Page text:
The walk to Seymour+ was a straight shot along the Rue des Vinaigriers (Street of Vinegar-Makers). True to its working-class name, the street was lined with modest shops and bistros, artists’ studios, a couple of cheap hotels (one advertising rooms at about $50 per night), and many parked motorcycles. Some shops looked as though they were frozen in time. One decrepit shop sold old maps, displayed on a table all covered in dust. A young man hung out in the doorway of a small bookshop with a cat draped over his shoulder. OK, so maybe this scruffy neighborhood was charming after all. The real Paris.
I arrived at Seymour+, paid a small fee and handed over my cell phone. The place, created by an American expat, consisted of large sparsely furnished rooms with wood floors, high ceilings, and white walls. Guests engaged in a different activity in each room, guided by some simple instructions. The main idea was to look inside yourself, break through your conditioned thinking, reconnect with your subconscious, and ultimately, fire up your imagination. I was the only guest at that time and went from room to room, completing each activity in solitude.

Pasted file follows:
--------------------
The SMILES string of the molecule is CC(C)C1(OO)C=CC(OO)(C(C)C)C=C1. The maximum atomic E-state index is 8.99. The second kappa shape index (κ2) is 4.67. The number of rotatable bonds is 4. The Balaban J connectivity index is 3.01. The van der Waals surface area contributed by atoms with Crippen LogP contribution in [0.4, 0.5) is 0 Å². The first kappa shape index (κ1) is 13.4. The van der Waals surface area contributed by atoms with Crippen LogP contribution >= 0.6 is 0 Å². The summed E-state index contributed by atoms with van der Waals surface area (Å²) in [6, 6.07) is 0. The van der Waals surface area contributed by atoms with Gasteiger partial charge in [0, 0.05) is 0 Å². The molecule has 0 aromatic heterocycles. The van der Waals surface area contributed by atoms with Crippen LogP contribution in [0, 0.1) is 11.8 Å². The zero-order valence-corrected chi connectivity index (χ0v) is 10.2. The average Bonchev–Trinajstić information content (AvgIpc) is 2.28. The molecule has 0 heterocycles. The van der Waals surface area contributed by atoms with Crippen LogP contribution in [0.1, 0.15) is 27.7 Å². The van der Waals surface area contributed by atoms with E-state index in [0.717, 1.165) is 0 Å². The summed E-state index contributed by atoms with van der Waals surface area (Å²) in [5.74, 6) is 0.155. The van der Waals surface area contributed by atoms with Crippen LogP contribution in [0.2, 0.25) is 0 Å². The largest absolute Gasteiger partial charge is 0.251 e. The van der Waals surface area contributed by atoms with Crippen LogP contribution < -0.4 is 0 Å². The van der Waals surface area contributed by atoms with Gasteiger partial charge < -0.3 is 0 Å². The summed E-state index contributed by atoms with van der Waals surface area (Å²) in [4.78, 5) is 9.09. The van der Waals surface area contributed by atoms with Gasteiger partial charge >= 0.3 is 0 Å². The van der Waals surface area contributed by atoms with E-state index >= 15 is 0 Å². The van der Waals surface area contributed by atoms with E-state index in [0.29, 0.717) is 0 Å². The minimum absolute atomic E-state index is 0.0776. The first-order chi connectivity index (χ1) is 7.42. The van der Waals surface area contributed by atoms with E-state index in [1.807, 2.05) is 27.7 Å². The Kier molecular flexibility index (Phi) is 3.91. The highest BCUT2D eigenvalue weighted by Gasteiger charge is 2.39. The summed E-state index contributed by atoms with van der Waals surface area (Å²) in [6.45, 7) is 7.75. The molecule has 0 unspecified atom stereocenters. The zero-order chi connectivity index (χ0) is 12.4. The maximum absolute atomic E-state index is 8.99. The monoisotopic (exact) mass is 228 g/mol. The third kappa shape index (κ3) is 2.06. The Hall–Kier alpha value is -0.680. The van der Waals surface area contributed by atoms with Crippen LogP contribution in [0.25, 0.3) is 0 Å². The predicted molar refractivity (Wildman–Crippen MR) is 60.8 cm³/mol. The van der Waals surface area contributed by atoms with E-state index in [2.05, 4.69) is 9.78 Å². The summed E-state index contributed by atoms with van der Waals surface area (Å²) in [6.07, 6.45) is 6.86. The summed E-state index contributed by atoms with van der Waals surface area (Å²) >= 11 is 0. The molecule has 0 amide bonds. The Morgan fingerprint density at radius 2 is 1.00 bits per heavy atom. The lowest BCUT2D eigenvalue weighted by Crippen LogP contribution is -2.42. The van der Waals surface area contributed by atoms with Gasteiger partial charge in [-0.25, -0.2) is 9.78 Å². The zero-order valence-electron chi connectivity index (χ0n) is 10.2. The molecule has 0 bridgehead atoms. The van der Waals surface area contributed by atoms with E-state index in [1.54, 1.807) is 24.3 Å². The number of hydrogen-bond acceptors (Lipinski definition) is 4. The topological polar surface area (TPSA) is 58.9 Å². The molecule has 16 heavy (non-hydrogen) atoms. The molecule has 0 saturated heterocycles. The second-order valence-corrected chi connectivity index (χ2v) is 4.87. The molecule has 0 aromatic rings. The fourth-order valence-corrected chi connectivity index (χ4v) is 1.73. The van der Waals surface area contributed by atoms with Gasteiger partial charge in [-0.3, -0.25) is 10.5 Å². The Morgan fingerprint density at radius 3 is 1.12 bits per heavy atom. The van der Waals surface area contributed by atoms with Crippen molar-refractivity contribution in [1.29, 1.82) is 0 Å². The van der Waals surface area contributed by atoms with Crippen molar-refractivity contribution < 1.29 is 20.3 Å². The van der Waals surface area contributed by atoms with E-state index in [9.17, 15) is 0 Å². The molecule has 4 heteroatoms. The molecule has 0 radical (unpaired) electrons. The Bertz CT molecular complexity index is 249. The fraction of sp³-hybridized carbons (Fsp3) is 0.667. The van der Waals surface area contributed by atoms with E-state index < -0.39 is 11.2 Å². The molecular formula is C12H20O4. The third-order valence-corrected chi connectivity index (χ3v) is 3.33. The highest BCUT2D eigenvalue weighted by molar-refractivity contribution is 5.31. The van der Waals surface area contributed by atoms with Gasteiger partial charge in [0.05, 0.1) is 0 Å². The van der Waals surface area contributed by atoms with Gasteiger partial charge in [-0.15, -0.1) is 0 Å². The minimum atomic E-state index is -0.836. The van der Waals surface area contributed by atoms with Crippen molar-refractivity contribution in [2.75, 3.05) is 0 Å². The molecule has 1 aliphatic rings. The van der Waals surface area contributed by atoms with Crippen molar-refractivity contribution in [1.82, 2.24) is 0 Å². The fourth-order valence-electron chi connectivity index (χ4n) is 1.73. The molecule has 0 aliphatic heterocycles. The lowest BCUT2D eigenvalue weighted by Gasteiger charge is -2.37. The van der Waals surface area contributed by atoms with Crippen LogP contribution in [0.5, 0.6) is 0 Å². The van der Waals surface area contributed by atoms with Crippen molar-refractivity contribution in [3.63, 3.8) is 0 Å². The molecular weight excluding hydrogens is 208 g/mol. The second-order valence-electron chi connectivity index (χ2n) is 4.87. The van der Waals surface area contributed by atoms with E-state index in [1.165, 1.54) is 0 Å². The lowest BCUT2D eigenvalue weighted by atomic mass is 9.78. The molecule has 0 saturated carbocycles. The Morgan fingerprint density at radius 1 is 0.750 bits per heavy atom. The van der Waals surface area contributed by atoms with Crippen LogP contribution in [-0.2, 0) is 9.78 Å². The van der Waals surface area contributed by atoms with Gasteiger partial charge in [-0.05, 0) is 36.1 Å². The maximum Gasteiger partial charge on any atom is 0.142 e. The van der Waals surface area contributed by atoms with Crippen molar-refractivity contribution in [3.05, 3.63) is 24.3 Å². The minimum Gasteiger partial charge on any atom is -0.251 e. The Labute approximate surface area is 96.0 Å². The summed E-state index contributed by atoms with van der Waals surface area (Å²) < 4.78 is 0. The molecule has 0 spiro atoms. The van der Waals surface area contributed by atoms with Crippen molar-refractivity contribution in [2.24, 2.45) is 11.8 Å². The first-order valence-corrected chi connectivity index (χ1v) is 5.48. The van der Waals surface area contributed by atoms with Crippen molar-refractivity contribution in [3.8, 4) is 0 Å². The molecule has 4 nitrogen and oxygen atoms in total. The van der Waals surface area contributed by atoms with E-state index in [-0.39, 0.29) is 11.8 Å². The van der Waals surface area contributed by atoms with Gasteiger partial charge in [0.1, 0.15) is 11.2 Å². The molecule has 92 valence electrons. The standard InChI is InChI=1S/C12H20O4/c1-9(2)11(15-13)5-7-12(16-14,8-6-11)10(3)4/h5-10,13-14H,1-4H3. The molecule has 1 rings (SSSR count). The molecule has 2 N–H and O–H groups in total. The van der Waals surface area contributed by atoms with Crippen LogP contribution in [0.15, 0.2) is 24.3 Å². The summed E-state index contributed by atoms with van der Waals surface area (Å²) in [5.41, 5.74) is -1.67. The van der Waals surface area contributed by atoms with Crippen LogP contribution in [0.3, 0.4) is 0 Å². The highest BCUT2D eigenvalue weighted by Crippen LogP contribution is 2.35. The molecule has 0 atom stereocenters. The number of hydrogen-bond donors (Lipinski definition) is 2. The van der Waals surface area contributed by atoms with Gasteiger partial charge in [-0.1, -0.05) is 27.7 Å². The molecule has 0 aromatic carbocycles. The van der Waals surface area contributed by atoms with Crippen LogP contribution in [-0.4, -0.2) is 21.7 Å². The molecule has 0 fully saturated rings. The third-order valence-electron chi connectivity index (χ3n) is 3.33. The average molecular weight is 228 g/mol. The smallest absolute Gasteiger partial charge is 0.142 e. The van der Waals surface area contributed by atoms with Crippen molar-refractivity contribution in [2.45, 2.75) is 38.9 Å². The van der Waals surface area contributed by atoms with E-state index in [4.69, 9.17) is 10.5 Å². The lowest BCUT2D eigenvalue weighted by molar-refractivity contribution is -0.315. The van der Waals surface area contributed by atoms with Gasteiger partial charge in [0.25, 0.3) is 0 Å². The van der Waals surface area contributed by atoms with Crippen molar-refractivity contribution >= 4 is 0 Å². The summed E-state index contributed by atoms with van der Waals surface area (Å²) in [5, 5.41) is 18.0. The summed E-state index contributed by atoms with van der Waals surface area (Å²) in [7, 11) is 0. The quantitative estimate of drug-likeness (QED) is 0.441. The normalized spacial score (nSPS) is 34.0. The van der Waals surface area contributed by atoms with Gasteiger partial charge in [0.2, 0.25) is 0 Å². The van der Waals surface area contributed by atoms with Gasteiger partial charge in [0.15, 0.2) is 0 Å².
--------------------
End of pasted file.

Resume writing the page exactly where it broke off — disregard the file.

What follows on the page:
One room had instructions for me to write whatever was on my mind, offering a simple pad of paper and a pencil. So, I sat down and wrote: “I feel that I am at the center of the universe or in a cocoon, totally detached from my real life. And it feels good. I like myself and maybe that’s a good thing to discover before I get any older.” My flaneur wanderings in the city during the week had allowed me to see how we get into ruts in our lives and never question our routines. Yes, we all must grapple with stark realities, but there are limits to what we can accomplish. We need to leave room for joy, even for some intoxication, whether by wine, poetry, or the random beauty that crosses our paths. Perhaps I should slow down, not be a slave to my to-do list, and spend less time looking at screens. Develop a sense of style as I get older. Disappear once in a while to roam, contemplate life’s mysteries, nurture my soul, and write some poems.